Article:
As the latest failure of the missile defense system shows [front page, Jan. 19], the backers of Star Wars-type programs are once again eating humble pie-in-the-sky. The chances of the missile interceptors working reliably are low, and even if they started to hit targets they could be fooled by decoy missiles and other tricks. We are spending more than $3 billion a year to stage tests the missiles cannot pass. The deployment of a missile system, whether or not it works, would run into tens of billions of dollars each year. Meanwhile, Congress under-funds U.N. and NATO peacekeeping operations. Peacekeeping in Kosovo will cost the United States about $3 billion each year, a good use of the money we now waste on missile defense gadgetry.

Making peace on the ground works, while spending billions to play games in outer space doesn't.

MICHAEL A. SHEA

Arlington

Despite the pronouncements of the secretary of defense, the failure of the missile defense system to hit its target, while a setback, is not the most critical problem with the system. The greater problem is that the system can never be tested under realistic conditions. Even an unsophisticated attacker would use multiple missiles and the electromagnetic pulse of a nearby nuclear explosion to disrupt this "thin" defense. Unless the United States is willing to abrogate the ABM Treaty and resume atmospheric nuclear testing, we can never learn whether the system actually would defend us.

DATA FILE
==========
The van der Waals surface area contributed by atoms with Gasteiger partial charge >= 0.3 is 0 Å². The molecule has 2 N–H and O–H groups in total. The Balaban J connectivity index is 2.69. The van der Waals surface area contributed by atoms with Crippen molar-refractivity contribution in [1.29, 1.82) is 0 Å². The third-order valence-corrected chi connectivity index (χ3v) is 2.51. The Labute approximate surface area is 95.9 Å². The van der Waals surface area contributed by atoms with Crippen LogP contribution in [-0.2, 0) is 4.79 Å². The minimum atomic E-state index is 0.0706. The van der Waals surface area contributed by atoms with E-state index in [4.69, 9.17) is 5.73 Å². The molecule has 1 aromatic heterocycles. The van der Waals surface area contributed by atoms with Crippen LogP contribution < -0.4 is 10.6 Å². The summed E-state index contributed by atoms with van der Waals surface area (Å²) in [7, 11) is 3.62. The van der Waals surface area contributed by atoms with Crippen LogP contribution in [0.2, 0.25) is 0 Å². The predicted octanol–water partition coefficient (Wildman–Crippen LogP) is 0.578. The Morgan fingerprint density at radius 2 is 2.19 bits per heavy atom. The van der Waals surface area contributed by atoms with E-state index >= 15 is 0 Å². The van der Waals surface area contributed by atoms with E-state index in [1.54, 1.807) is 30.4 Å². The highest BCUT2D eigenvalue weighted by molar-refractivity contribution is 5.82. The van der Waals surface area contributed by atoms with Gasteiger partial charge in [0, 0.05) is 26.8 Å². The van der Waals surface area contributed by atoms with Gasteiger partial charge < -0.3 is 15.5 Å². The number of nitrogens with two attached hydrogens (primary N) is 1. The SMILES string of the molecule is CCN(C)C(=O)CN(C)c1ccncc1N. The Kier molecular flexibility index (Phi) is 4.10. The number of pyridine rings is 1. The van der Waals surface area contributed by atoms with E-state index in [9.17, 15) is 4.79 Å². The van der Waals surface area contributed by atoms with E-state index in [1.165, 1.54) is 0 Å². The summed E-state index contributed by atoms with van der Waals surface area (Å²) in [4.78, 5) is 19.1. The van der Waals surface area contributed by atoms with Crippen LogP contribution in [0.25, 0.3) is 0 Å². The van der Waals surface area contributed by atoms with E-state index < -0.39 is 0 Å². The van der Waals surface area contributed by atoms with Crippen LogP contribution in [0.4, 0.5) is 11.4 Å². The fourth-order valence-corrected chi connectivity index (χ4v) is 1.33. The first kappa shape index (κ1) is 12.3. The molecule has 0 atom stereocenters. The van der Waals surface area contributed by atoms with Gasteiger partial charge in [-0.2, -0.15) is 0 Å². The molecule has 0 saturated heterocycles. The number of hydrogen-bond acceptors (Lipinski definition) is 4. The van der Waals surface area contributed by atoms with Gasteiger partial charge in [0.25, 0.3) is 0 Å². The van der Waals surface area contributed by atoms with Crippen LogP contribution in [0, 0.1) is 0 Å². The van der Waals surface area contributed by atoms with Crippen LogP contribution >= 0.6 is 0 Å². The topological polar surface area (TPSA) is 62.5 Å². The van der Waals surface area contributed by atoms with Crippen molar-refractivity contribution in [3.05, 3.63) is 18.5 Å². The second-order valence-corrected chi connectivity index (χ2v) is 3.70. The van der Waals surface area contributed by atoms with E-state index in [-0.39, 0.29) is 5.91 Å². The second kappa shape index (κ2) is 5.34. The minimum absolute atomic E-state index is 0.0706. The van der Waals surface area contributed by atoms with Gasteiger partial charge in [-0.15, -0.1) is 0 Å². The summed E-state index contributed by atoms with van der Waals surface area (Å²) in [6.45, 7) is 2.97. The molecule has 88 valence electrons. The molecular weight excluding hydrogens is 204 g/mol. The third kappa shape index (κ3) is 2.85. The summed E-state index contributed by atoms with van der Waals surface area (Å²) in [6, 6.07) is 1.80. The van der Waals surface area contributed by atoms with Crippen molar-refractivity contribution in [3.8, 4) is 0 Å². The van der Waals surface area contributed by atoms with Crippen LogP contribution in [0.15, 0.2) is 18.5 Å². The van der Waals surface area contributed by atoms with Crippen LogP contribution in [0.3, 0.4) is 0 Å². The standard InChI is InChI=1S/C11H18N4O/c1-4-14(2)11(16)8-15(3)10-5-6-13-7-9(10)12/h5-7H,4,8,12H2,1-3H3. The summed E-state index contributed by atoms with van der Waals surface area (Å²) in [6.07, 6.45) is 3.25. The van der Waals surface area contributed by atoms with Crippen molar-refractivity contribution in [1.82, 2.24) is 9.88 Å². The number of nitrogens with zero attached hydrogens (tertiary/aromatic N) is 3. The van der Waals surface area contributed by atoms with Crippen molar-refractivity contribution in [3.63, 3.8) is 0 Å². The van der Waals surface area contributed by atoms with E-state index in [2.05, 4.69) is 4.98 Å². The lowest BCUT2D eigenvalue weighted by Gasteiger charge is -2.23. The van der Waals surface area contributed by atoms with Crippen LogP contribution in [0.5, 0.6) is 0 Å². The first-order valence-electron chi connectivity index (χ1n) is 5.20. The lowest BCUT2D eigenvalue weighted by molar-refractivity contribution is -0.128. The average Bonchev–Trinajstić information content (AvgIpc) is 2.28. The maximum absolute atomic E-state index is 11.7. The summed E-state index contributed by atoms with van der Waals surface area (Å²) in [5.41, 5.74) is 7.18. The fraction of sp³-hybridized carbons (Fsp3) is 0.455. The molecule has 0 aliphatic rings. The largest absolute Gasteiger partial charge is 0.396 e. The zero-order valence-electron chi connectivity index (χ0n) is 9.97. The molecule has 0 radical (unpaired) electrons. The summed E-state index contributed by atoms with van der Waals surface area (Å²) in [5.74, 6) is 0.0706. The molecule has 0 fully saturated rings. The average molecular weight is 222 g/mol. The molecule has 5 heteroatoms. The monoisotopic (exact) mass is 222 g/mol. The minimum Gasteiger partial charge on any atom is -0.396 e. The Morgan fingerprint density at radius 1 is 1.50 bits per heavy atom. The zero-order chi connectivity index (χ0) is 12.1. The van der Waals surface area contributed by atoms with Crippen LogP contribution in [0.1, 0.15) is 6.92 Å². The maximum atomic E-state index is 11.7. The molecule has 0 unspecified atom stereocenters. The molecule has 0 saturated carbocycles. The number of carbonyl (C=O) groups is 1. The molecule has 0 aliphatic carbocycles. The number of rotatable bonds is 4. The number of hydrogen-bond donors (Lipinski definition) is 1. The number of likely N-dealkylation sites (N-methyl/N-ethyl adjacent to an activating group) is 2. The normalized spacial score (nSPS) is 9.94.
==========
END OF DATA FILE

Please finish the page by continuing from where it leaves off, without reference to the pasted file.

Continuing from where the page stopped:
In constructing an adequate defense against an attack by a rogue state using nuclear or biological weapons, other avenues--by air, land and sea--must be covered. Nuclear devices (or pathogens) can be carried in a suitcase, which makes a missile defense shield of questionable effectiveness. Although the costs of the missile defense system undoubtedly will escalate beyond the projected $12.7 billion (through 2005), the costs of blocking these other approaches, such as providing an effective continental air defense system, could approach the cost of Social Security.

Finally, the deployment of the Safeguard ABM system in the 1970s was nearly defeated, not by its cost, but by the outcry of those citizens whose localities were to host the ABM missile sites. Fortunately, Safeguard, although it was barely able to squeak through Congress, led to the ABM Treaty with the Soviet Union.

Will the citizens of the yet-to-be-designated northern-tier state have a change of heart once they are faced with deployment of ABM missiles in their backyard, and with the high priority target this makes them?

ROBERT C. NICHOLAS III

Washington